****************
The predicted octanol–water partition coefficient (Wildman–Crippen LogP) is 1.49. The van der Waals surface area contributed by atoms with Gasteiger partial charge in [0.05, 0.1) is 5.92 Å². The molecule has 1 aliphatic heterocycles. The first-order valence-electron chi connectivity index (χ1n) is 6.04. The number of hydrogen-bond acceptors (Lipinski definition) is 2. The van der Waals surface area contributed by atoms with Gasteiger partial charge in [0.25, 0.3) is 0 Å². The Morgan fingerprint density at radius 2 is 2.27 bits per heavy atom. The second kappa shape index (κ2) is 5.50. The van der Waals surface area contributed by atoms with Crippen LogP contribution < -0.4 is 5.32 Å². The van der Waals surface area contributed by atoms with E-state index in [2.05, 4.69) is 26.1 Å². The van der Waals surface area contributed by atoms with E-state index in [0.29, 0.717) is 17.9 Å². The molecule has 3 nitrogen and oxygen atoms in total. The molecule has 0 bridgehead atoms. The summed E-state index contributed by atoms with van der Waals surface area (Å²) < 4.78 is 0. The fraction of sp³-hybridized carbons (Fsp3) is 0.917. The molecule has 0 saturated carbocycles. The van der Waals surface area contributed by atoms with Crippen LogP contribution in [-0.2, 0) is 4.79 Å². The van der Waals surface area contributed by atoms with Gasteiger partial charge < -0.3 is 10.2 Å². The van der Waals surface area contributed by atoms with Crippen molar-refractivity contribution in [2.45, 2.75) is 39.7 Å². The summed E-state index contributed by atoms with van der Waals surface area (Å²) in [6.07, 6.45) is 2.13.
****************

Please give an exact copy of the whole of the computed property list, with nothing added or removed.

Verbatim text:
The predicted octanol–water partition coefficient (Wildman–Crippen LogP) is 1.49. The van der Waals surface area contributed by atoms with Gasteiger partial charge in [0.05, 0.1) is 5.92 Å². The molecule has 1 aliphatic heterocycles. The first-order valence-electron chi connectivity index (χ1n) is 6.04. The number of hydrogen-bond acceptors (Lipinski definition) is 2. The van der Waals surface area contributed by atoms with Gasteiger partial charge in [0.25, 0.3) is 0 Å². The Morgan fingerprint density at radius 2 is 2.27 bits per heavy atom. The second kappa shape index (κ2) is 5.50. The van der Waals surface area contributed by atoms with Crippen LogP contribution < -0.4 is 5.32 Å². The van der Waals surface area contributed by atoms with E-state index in [2.05, 4.69) is 26.1 Å². The van der Waals surface area contributed by atoms with E-state index in [0.29, 0.717) is 17.9 Å². The molecule has 3 nitrogen and oxygen atoms in total. The molecule has 0 bridgehead atoms. The summed E-state index contributed by atoms with van der Waals surface area (Å²) < 4.78 is 0. The fraction of sp³-hybridized carbons (Fsp3) is 0.917. The molecule has 0 saturated carbocycles. The van der Waals surface area contributed by atoms with Crippen LogP contribution in [-0.2, 0) is 4.79 Å². The van der Waals surface area contributed by atoms with Gasteiger partial charge < -0.3 is 10.2 Å². The van der Waals surface area contributed by atoms with Crippen molar-refractivity contribution in [2.45, 2.75) is 39.7 Å². The summed E-state index contributed by atoms with van der Waals surface area (Å²) in [6.07, 6.45) is 2.13.